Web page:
Government confirms preference for retrospective price hike on undergraduate study
A new day, a new development for student loans.
Or rather confirmation of something that’s been in the pipeline for a while. I first warned in 2012 that clauses in student loan agreements would allow governments to change the terms for existing borrowers.
Up until the election, ministers were denying that any such change would be needed as the fee-loan regime inaugurated in 2012 was ‘robustly sustainable‘.
Now the government has published a consultation which in order to put English undergraduate financing on ‘a sustainable footing’ proposes as its ‘preferred option’ to go back to all those who have started since 2012 (and taken out loans) and demand that they repay more.
The proposed mechanism is that the repayment threshold of £21000 be frozen at that rate for 5 years after 2016. Borrowers were promised from 2010/11 onwards that the threshold would rise in line with average earnings after 2016.
That change – ‘Option 1’ – will affect around 2million borrowers. A freeze for five years may not sound dramatic but if you expect a graduate starting salary of £30 000 or less the government provides examples to show that you will be £6 000 worse off in net present value terms (using a discount rate of RPI plus 2.2%).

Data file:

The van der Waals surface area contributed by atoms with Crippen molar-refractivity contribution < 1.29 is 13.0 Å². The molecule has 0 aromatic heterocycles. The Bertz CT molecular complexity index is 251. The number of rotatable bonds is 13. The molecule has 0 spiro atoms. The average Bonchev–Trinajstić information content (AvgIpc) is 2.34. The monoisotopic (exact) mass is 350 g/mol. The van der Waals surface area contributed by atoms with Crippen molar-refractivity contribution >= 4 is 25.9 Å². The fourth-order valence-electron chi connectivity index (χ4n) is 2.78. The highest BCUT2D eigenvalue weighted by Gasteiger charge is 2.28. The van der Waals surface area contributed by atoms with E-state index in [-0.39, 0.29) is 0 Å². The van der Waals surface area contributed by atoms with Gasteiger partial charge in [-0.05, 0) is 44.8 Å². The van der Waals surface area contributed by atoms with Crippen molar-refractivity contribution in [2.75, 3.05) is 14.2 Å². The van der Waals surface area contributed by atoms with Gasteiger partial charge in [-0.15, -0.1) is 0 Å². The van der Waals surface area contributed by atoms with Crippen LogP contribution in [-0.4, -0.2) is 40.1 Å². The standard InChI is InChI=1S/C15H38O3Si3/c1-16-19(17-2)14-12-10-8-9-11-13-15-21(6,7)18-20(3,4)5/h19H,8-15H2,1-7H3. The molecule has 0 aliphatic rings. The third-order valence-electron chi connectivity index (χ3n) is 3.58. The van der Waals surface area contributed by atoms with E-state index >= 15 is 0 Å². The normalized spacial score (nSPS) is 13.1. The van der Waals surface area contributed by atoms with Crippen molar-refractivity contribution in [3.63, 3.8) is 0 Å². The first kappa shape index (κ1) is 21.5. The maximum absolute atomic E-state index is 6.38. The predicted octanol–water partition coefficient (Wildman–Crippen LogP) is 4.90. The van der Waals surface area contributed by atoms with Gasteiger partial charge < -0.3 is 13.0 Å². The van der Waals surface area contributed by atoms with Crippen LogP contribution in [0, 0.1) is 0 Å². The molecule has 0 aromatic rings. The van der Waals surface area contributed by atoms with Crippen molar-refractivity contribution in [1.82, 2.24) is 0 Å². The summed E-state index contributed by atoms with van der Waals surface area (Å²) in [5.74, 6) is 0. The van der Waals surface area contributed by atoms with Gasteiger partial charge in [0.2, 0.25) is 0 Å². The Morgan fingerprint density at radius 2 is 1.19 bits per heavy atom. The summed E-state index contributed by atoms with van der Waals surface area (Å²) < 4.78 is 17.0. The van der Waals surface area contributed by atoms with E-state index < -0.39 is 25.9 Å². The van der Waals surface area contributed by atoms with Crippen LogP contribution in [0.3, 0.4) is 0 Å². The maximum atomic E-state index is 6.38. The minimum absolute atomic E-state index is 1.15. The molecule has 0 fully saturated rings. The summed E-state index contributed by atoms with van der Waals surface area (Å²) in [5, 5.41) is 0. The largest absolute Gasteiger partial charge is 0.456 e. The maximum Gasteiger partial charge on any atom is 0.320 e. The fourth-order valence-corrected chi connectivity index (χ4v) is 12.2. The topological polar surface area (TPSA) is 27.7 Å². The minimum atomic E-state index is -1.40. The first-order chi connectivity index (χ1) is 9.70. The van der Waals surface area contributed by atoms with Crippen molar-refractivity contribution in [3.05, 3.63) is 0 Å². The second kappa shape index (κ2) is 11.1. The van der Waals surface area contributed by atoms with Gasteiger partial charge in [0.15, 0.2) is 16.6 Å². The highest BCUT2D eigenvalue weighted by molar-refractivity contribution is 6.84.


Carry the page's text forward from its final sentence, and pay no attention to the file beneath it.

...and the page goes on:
The very highest earners may actually benefit from this change as they will repay their loans more quickly.
The government estimates that this retrospective price hike will raise £3.2billion from the four cohorts who have experienced the £9000 fee (those who started between 2012/13 and 2015/16 inclusive). And their examples show it will be middle and lower earners who take the hit. This is consistent with the recent analysis published by Institute for Fiscal Studies.
The consultation closes on 14 October 2015. I urge you to respond as an individual if you are affected.
It’s fundamentally unfair to impose such changes after individuals have signed up for loans. The silence of the universities on this matter is worse than their craven behaviour in 2010. They don’t have any excuse now that the government’s own figures show the likely impact of what is proposed.
One other option is presented for consultation. This would see a five-year repayment threshold freeze introduced in 2020 for those starting after 2016/17. It would not involve a retrospective change in repayment terms.